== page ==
In Beyond each of these wonderful, widely adored secondary characters were given their own world and story, with new and striking crises added to their already long established back stories and portrayals. Sulu really showed his mettle and bravery as a commanding officer in the field, doing everything he can to keep the crew safe; despite the prospect of never seeing his young family again looming over each of his decisions. Spock and Uhura are left at odds as Spock’s survivor’s guilt catches up with him – I mean how do you go forward in a relationship when your boyfriend is wanting to make little Vulcans and not with you? And Spock being the logical and most physically strong, he is wonderfully full of such raw emotion (in still a distinctly Spock way) as he is left facing death on all fronts.
These character arcs are just the tip of the iceberg of the rich yarns that intertwine to create this tale which keeps you on edge from start to finish. Each individual character’s stakes and personal demons drives this story which is aided by unrelenting action that doesn’t bore or fade into background noise. The special effects featured in Beyond don’t dazzle you as much with this being the third movie of the current series, but this being a more heart-felt narrative, I thought it was more effective at leaving your heart in your mouth. And, even though they are perhaps less impressive, the craft of them was perhaps more appreciated: Justin Lin’s Yorktown complete with its gravitational cross-streams was unique and innovative, and a nice little nod to Space Odyssey. In fact, I am just going to outright produce it: Simon Pegg and Justin Lin (the pair of fanboys they are) made this movie a success. Their love for the Star Trek series makes Beyond the truest of the Reboots to the show’s hopeful ethics and campy heart. The Enterprise crew’s counterattack to Krall’s forces descending on Yorktown, and Jim’s final encounter with Krall were one of the most warming and human moments in modern blockbuster sci-fi cinema. Humanity must strive for peace, forgiveness and self-betterment. Oh, and Bees hate rock music.
What really helped make the action and drama so tangible was Idris Elba’s alien and ferocious performance as Krall. His genesis provides a stark allegory of the spirit of man being consumed by hatred and the want for vengeance. Despite this, Krall’s part in the story was the movie’s greatest weakness. His villainy was a cliché: a troubled soul with a chip on his shoulder was already written for the previous two movies. This lack of originality even detracted from the surprising twist in Krall’s tale, and his brief conflict with Kirk at the end was the most underwhelming of all of the action scenes.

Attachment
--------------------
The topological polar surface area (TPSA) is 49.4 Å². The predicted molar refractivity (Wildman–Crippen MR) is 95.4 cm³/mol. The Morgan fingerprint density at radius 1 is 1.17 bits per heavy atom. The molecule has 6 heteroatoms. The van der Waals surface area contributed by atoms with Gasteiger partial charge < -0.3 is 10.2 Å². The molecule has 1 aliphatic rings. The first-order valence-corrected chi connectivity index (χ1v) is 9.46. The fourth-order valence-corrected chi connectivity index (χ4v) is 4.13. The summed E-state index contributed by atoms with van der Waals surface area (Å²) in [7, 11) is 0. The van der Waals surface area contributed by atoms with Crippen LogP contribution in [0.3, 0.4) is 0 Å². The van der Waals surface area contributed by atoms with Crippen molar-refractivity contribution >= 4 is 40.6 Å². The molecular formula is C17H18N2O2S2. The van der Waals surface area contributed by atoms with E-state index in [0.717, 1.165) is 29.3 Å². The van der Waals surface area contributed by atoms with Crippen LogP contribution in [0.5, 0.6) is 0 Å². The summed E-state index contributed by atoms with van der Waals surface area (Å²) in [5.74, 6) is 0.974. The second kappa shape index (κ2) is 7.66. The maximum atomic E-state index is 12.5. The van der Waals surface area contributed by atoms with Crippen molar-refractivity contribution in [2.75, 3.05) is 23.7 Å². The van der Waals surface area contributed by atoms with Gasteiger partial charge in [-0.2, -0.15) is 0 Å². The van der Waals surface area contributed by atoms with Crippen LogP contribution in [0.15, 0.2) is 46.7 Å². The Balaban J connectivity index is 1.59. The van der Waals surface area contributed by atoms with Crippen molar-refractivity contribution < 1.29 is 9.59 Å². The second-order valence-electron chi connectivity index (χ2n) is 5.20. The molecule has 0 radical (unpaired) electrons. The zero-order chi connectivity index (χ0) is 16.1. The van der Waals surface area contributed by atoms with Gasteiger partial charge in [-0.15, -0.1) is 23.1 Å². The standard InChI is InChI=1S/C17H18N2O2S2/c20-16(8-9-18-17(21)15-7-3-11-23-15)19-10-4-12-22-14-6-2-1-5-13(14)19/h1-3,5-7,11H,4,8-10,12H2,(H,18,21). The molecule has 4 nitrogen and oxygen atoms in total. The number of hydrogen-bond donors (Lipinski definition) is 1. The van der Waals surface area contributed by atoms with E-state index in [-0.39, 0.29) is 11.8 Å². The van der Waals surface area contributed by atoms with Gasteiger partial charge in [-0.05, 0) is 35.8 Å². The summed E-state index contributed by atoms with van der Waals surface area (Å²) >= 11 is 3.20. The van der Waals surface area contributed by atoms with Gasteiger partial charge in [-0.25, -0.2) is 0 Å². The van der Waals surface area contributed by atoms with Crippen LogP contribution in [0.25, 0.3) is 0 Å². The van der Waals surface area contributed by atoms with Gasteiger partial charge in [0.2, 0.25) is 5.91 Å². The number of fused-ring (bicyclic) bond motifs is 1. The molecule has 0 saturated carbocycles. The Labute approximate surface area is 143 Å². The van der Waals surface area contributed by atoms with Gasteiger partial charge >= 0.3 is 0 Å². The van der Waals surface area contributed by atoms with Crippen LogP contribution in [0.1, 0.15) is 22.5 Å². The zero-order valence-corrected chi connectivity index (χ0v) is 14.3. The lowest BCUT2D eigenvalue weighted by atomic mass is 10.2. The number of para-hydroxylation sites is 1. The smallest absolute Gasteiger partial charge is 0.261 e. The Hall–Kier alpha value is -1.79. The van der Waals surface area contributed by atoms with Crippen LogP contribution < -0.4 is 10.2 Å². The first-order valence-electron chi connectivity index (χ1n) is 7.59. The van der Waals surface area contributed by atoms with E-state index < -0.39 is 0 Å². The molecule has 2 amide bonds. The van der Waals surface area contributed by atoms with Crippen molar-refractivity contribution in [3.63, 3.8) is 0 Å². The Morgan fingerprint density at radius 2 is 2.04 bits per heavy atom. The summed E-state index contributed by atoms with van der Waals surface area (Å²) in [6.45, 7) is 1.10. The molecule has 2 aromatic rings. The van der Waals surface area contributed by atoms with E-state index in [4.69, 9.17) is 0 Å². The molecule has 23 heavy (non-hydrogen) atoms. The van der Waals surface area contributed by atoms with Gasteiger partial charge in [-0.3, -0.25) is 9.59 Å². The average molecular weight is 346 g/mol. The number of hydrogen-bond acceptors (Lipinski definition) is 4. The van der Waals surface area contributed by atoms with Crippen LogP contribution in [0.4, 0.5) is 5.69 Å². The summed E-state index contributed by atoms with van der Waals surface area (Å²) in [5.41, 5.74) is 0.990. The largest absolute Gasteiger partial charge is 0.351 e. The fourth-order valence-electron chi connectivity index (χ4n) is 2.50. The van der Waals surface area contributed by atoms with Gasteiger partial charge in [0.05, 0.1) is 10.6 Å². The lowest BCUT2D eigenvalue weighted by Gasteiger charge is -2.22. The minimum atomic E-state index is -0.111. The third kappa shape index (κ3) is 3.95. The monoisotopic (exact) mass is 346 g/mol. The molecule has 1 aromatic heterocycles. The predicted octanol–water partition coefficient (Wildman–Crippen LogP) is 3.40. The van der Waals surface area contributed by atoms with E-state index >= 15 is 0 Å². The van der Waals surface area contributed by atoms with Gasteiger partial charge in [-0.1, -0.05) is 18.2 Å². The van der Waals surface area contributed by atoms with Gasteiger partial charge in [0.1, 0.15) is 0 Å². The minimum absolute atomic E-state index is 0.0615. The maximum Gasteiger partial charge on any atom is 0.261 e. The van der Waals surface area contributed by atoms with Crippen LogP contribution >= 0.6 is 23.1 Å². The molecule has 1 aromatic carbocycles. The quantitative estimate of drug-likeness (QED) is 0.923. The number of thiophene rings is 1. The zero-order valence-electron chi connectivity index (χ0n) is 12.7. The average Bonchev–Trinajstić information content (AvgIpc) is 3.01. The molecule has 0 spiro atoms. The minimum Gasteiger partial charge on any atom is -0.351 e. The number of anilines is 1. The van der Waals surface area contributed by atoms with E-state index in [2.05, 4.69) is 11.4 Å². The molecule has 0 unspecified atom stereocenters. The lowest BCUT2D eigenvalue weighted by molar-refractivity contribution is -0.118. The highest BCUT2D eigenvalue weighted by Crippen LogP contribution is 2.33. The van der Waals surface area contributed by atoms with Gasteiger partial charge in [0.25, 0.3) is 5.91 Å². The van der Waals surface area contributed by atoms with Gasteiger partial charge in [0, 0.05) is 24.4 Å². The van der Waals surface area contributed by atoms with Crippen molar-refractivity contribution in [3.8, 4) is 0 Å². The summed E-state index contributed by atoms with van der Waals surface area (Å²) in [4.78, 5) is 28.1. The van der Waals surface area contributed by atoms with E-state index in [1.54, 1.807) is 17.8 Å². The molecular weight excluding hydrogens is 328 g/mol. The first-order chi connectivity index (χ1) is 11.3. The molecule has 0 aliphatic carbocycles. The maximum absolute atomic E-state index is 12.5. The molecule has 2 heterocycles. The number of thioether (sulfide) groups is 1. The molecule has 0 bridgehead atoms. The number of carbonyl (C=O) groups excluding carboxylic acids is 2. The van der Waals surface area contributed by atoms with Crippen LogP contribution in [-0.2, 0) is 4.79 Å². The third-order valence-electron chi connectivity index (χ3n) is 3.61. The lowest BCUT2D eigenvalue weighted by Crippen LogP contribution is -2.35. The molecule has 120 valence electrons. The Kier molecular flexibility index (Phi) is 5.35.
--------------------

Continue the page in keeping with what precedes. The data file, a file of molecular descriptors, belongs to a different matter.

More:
Amongst all this brilliant action and drama, what fully won over audiences were the little nods to the series in honour of the anniversary. I am surprised that everyone involved managed to reign in their ‘trekkiness’ and not let the film be drowned in homage and tribute [something I would have likely done had I been in charge] but decided to use very small moments. Very small moments that were so damned effective! The cinema was filled with gasps and some barely contained screams, and I confess that my own eyes got suspiciously damp.
I feel like I may be massively biased, as I was excited for this movie for two whole years, so I’ll try my best to wrap this all up with a balanced paragraph or so. Star Trek Beyond was not the most gut-wrenching or poignant movies of the year, but it surely was one of the most enjoyable. In comparison to some of the bombs of this year’s blockbuster calendar, it was surely a standout in every positive aspect. It also has a solid footing in the realm of “Good Trek Movies” and will certainly be a cheeky favourite of mine from the series. In fact I think this movie has the potential to entice audiences into discovering Star Trek from its auspicious beginnings, and just in time for the anniversary and the rebooted television series.